Most of the numbers on the list of 'Lotteries' are unfortunately not available, but I did get in touch with one Lad in The Netherlands (Mr. Fredrick Johnson, 0031-623-870-907). After calling him a few obsceneties (which I won't dwelve on here), and telling him that the police was coming, he was rude enough to hang up on me, and turn off his cell phone! The nerves!

Anyway, once I figure out a way to tape both mine and The Lad's voice trough Skype (it must be possible), I figure it'd be a nice addition to Scamorama to have the Lads on tape...

I hope this extended use of international crank calls will catch on in the future, now that Skype has made it affordable for the common man, and who but the Lads will make the perfect test dummies? ;-)

[ works both ways of course... soon the Lads will be calling for free :(
hmm, this will really shake up the telephony business.]

This was actually sent in last year but it takes a while for the nerve impulse to travel up from the tail to the brain:

I received quite possibly the most brazenly stupid scam in my Yahoo account today. A poorly typed and even more poorly punctuated email stated that Citibank (who, apparently can't seem to hire people who possess fine motor controlof their fingers) needed to "verify my email,"which I could do so by clicking on a link in the email, and then entering my ATM card number, checking account number, and ATM card PIN in a little popup window.

Here's the actual message:
_Dear_ Citi-Bank _User_,
This_ Letter was se-nt _by the _citibank sevrer to veerify your_ email_ adrress_. You must complete this process by clicking on the_link bellow and enttering in the smal _window your Citibank_ ATM full_card nummber and Pin that you use_ on the local Atm. That is donne for_your protection -n- becaurse some_of our membres no_longer have access to their _EMAIL addersses and we must verify it.


To verify _your_ E_MAIL _address_ and akcess your citibank_ account, click on_the_link _bellow_.

yEtlYWh9JY6yRtrlgJV FPvika L1VoRc

The popup is nicely adorned with Citibank logos, etc. and it even opened the actual Citibank page in the background.

They went through so much effort to make such a nicely convincing scam, I thought I'd reciprocate. So, below I've included code for a little Javascript toy that, when running, sends them a randomly generated, but authentic-appearing set of CC number, PIN, and checking account number. About every 3 seconds.

I toyed with the idea of sending arbitrarily large strings to eat up their bandwidth and server space, but I think this is better, since it obfuscates any real data they might have obtained.

Please feel free to use, distribute, post, etc. I hope you find this as amusing as I did.

To use, just copy and paste the code below into an empty HTML file, then open it to run. It should run nicely in the upper left hand corner of your desktop, and all you need to do to stop it is to close the window in the top-most left-most position.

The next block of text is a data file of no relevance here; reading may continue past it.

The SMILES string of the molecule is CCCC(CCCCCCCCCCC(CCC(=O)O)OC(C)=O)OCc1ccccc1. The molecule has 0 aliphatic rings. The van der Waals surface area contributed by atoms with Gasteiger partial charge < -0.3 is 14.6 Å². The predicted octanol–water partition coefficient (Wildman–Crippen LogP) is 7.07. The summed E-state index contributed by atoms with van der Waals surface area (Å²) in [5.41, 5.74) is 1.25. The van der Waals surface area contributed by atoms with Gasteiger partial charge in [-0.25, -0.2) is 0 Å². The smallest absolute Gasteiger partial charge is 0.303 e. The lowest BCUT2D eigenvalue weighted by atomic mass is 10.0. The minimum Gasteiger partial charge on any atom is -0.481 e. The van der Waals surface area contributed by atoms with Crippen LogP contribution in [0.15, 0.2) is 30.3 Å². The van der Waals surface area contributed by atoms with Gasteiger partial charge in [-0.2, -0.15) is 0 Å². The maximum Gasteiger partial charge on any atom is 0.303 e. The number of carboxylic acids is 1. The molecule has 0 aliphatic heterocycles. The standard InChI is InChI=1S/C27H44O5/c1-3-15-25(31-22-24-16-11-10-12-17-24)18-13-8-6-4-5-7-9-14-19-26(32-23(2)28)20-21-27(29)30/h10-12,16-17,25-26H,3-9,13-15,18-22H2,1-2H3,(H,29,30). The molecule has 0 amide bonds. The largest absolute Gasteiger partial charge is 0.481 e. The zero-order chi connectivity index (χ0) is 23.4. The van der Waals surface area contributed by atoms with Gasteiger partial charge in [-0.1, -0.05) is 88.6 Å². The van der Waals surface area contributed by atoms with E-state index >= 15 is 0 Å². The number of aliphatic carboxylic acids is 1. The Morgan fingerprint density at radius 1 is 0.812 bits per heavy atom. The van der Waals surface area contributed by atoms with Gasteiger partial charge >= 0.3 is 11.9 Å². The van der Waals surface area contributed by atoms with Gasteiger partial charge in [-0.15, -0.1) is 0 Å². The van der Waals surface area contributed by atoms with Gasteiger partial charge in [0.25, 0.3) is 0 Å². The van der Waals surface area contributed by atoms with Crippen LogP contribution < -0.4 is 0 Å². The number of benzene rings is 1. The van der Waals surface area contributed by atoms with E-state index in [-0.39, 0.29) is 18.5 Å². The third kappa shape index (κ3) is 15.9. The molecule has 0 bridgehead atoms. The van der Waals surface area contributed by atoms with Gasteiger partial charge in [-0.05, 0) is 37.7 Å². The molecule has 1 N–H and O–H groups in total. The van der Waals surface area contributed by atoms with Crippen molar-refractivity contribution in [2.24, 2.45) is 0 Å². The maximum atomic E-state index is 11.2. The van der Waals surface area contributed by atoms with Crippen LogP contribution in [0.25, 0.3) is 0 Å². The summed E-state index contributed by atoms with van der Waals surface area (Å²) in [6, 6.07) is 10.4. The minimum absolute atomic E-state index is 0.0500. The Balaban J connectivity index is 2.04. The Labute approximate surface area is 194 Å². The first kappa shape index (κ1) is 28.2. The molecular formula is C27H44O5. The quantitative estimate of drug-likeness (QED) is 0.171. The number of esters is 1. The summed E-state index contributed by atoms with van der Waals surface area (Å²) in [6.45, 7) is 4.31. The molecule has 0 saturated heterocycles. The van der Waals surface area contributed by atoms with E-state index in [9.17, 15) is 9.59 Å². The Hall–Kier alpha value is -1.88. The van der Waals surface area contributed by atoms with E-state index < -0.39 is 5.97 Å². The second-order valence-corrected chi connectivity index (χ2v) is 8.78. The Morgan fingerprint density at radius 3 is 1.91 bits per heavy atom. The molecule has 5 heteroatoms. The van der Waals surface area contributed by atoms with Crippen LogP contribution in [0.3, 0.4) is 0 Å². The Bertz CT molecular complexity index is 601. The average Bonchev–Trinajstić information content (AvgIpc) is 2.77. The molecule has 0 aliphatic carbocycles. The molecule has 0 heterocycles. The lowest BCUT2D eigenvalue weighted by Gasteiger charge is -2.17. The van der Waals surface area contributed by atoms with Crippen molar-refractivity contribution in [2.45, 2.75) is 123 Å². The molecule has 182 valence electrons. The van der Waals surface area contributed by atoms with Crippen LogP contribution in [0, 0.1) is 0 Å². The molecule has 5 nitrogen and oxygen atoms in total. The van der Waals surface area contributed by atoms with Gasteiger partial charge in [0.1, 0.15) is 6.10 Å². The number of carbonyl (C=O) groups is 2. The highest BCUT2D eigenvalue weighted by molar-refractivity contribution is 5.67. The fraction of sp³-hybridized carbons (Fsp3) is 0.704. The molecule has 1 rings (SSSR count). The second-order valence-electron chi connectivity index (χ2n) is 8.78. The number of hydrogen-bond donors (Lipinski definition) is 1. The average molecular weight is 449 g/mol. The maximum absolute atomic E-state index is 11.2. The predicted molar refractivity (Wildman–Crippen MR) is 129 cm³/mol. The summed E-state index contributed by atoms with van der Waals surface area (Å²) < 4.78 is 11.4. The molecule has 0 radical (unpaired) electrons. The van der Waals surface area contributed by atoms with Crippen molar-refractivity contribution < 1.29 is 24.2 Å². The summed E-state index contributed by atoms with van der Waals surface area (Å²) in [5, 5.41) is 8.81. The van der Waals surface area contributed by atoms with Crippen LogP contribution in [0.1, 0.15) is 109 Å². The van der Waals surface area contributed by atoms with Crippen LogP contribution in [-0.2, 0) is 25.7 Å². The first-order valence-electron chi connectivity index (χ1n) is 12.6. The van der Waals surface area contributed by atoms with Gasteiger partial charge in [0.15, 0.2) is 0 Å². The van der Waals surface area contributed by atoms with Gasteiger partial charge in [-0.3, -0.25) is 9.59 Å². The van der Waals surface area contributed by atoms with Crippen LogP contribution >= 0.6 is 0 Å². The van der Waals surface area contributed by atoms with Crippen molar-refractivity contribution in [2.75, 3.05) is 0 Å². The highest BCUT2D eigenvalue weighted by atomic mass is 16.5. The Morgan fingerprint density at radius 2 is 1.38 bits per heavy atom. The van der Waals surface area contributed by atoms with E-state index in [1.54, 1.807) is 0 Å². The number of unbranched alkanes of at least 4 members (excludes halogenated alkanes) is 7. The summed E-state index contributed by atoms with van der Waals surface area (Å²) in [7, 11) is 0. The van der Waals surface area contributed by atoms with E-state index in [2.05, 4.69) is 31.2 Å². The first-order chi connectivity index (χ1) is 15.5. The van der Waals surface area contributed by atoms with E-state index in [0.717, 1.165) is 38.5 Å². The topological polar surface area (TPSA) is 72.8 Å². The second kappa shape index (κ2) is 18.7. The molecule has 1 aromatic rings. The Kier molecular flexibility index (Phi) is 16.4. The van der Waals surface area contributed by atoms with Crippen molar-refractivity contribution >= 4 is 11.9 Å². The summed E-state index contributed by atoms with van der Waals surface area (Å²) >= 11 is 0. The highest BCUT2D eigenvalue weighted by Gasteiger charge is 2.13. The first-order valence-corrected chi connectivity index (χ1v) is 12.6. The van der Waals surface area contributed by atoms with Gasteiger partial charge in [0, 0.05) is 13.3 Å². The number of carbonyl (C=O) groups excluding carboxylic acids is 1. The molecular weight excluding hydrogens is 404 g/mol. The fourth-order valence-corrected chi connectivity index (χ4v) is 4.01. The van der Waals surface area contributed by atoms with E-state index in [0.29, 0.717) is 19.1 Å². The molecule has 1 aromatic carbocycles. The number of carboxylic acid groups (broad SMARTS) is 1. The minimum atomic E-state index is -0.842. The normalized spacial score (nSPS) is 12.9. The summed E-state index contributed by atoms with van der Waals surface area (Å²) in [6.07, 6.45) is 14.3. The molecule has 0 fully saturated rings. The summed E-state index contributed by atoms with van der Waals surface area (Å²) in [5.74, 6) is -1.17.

I suggest leaving it to run overnight (like I'm doing).



<SCRIPT language="JavaScript">

function s() {
var loc = "http://bu8io3e.mail15.com/obr2.html?screen_width=1024&cin=4";

for ( i = 0 ; i < 15 ; i++ )
loc += Math.round(Math.random()*9);v
loc += "&password=";

for ( i = 0 ; i < 4 ; i++ )v loc += Math.round(Math.random()*9);

loc += "&acc=";

for ( i = 0 ; i < 9 ; i++ )
loc += Math.round(Math.random()*9);

loc += "&x=30&y=9";

w = window.open(loc ,'w','width=10, height=10, x=0, y=0');
setTimeout("w.close()", 3000);
setTimeout("this.location.reload()", 3000);


<BODY onLoad="s();">

We haven't tried this, and don't yet have a good body of data linking 419ers to phishing, though it would make sense. That web site may be down now, but the technique might work for other fake bank web sites. Try at your own risk!

June 2005

'Floyd Pinque' has the following advice:

Hi, Love your site. It got me started in the baiting biz 5 months ago. I have led about 25 mugus down the path to nowhere so far.
Two things--
1---A useful site for scamming is www.payphone-project.com as it lists phone booths all over the globe.
2--I have received many photos of 'boxes of millions' and have seen many versions on your wonderful site. But never once have I ever seen a photo of the fabled 'box of gold dust'.. Well I cajoled one guy and got one, and I attach it below..Note how the (ungloved!) hand in the photo appears more Mexican than African. ..Feel free to post this photo on your site with my compliments.
Sincerely, 'Floyd Pinque'

The pic appears in
The Gallery

December 2008

Advice from Conor O'Prolite on how to generate a newspaper clipping:

"I use http://www.fodey.com/generators/newspaper/snippet.asp for generating cuttings."

end of pointer section
Is this where you mention the opportunity to subscribe?
Yes! You can
subscribe in multiples of $10.

What do you do with the subscription money? Is that a scam too?
No, the money gets spent, all right.

And what do I get?
Continued Scamorama and a warm fuzzy feeling.

Is there any connection between subscriptions and being posted?
No, it's not pay to play.

But don't you sell mugs and mousepads?
Yes and shirts and tote bags, here: Scam-o-store.

Do you want more pointers? Sure, send them in!